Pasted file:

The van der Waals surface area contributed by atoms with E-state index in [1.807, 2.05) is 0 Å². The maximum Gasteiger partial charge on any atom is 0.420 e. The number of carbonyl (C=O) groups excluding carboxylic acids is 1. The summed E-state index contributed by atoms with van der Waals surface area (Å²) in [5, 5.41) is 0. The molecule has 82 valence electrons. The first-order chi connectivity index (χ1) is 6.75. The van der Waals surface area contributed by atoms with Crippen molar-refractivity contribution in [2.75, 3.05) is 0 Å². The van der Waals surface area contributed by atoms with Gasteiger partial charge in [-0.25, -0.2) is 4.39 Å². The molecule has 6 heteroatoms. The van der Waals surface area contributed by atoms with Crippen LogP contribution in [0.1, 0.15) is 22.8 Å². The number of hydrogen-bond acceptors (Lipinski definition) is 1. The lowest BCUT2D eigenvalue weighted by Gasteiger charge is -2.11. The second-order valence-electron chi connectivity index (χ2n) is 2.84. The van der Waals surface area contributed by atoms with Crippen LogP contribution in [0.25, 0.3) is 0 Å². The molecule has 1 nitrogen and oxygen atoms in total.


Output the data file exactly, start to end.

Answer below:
The van der Waals surface area contributed by atoms with E-state index in [1.807, 2.05) is 0 Å². The maximum Gasteiger partial charge on any atom is 0.420 e. The number of carbonyl (C=O) groups excluding carboxylic acids is 1. The summed E-state index contributed by atoms with van der Waals surface area (Å²) in [5, 5.41) is 0. The molecule has 82 valence electrons. The first-order chi connectivity index (χ1) is 6.75. The van der Waals surface area contributed by atoms with Crippen molar-refractivity contribution in [2.75, 3.05) is 0 Å². The van der Waals surface area contributed by atoms with Gasteiger partial charge in [-0.25, -0.2) is 4.39 Å². The molecule has 6 heteroatoms. The van der Waals surface area contributed by atoms with Crippen LogP contribution in [0.1, 0.15) is 22.8 Å². The number of hydrogen-bond acceptors (Lipinski definition) is 1. The lowest BCUT2D eigenvalue weighted by Gasteiger charge is -2.11. The second-order valence-electron chi connectivity index (χ2n) is 2.84. The van der Waals surface area contributed by atoms with Crippen LogP contribution in [0.25, 0.3) is 0 Å². The molecule has 1 nitrogen and oxygen atoms in total.